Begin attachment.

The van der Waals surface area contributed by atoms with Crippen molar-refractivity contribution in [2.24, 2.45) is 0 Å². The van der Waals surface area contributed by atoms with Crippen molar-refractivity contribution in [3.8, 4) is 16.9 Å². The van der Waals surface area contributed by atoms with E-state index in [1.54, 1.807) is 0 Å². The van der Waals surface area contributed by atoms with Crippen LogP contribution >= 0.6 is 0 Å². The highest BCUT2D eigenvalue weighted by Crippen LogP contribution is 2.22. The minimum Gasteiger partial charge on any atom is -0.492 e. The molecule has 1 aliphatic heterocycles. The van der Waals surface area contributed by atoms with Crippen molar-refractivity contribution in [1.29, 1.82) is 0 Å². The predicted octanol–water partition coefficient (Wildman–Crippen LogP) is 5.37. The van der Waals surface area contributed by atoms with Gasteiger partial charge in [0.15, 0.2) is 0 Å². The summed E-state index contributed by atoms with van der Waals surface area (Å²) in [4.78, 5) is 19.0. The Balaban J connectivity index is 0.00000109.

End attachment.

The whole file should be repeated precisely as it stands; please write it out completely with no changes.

The van der Waals surface area contributed by atoms with Crippen molar-refractivity contribution in [2.24, 2.45) is 0 Å². The van der Waals surface area contributed by atoms with Crippen molar-refractivity contribution in [3.8, 4) is 16.9 Å². The van der Waals surface area contributed by atoms with E-state index in [1.54, 1.807) is 0 Å². The van der Waals surface area contributed by atoms with Crippen LogP contribution >= 0.6 is 0 Å². The highest BCUT2D eigenvalue weighted by Crippen LogP contribution is 2.22. The minimum Gasteiger partial charge on any atom is -0.492 e. The molecule has 1 aliphatic heterocycles. The van der Waals surface area contributed by atoms with Crippen molar-refractivity contribution in [1.29, 1.82) is 0 Å². The predicted octanol–water partition coefficient (Wildman–Crippen LogP) is 5.37. The van der Waals surface area contributed by atoms with Gasteiger partial charge in [0.15, 0.2) is 0 Å². The summed E-state index contributed by atoms with van der Waals surface area (Å²) in [4.78, 5) is 19.0. The Balaban J connectivity index is 0.00000109.